Charles Darwin has major ‘brand recognition’ yet his ideas are still misunderstood.
Darwin was an acute observer of the natural world. He was also a prolific communicator.
As he explored the environment around him, Darwin continually asked “Why is that so?”. That led him from a young age to experiment with ideas and develop scientific theories to help answer unsolved questions. Darwin was patient, persistent, and endlessly curious.
The Darwin Correspondence Project (DCP) has located letters written by or to Charles Darwin and, through digitisation, has made them available to the public. For the first time, anyone can explore Darwin’s life, times and evolutionary theories and see for themselves how Darwin’s observational scientific approach is central to understanding the natural world today.
With funding from EET, the Library was able to complete the print edition of The Correspondence of Charles Darwin and make the data accessible to researchers and the public. Working with EET has also enabled the project team to move from a reactive model of providing resources to a more evidence-based approach that allowed for development of tailored resources for specific audiences like schools.
Thinking like Darwin
Questions were a cornerstone of Darwin’s work.
In his times, teaching in Victorian England was mainly by rote, with children learning things by simply repeating and memorising what was said by their teachers. There was little room for asking questions.
Darwin disagreed with this concept of education. He argued vigorously in favour of enquiry and evidence-based learning. His correspondence and notebooks are filled with accounts of small-scale experiments, an approach which he encouraged in others. Each inference he drew or observation he made added to or changed his thinking. He sought to move people away from just thinking about “what”, to thinking about “why?”: the true basis of scientific inquiry.
“The long-term, visionary support of the EET has transformed our understanding of Charles Darwin and the global networks of correspondence that made his work possible.”
Jim Secord, Director of the Darwin Correspondence Project 2006 – 2022
Darwin and science education today
If Darwin himself were to come to a science class today, he would be delighted to see genetics, critical to understanding the mechanics of evolution, being taught at a younger age. He would be happy to see a stronger emphasis on learning the scientific method.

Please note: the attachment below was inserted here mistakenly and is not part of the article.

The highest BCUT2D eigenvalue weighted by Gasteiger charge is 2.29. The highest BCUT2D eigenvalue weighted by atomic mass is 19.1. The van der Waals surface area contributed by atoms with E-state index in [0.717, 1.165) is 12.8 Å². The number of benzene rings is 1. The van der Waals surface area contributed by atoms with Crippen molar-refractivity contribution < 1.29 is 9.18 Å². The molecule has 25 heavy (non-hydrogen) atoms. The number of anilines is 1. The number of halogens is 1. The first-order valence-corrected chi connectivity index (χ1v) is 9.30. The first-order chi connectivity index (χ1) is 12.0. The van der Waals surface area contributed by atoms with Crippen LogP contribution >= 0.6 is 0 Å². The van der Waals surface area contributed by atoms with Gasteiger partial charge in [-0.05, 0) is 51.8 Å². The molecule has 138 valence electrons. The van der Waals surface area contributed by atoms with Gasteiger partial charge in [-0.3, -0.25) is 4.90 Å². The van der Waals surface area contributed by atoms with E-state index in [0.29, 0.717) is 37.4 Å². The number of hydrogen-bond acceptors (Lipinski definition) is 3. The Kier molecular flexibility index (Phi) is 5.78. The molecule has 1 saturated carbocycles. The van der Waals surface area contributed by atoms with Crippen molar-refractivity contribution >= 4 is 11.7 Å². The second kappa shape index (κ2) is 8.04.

However, he would also be saddened to see teachers struggling against a restrictive curriculum that puts evolution education overall under such tight time and syllabus constraints. Students are often left insufficiently inspired or equipped to constructively engage with the biological diversity of the natural world around them at a critical time when humanity’s own future depends on it.
To support teachers and schools, the DCP team have developed a wide range of free and accessible resources. These include Exploring Evolution teacher training, ‘For the Curious’ web content for schools, and formal learning resources for students going from ages 7-11, ages 11-14, to universities.
The future of the collection
The original audience for the complete, edited texts of Darwin’s correspondence was scholarly research. That has changed significantly under the leadership of the DCP.
Starting from 2000, the website has attracted a much wider and more general audience. The project team have also contributed to the development of a comprehensive 19th century science letters database, Epsilon, that allows for cross searching of texts and metadata across multiple other correspondence projects.
The DCP team will continue to develop resources in response to changing research and educational priorities. These will be embedded within the digital collections curated by the Cambridge University Library, with funding available not only to transition them into a new library platform, but to ensure continued scholarly and technical curation and expert interpretation.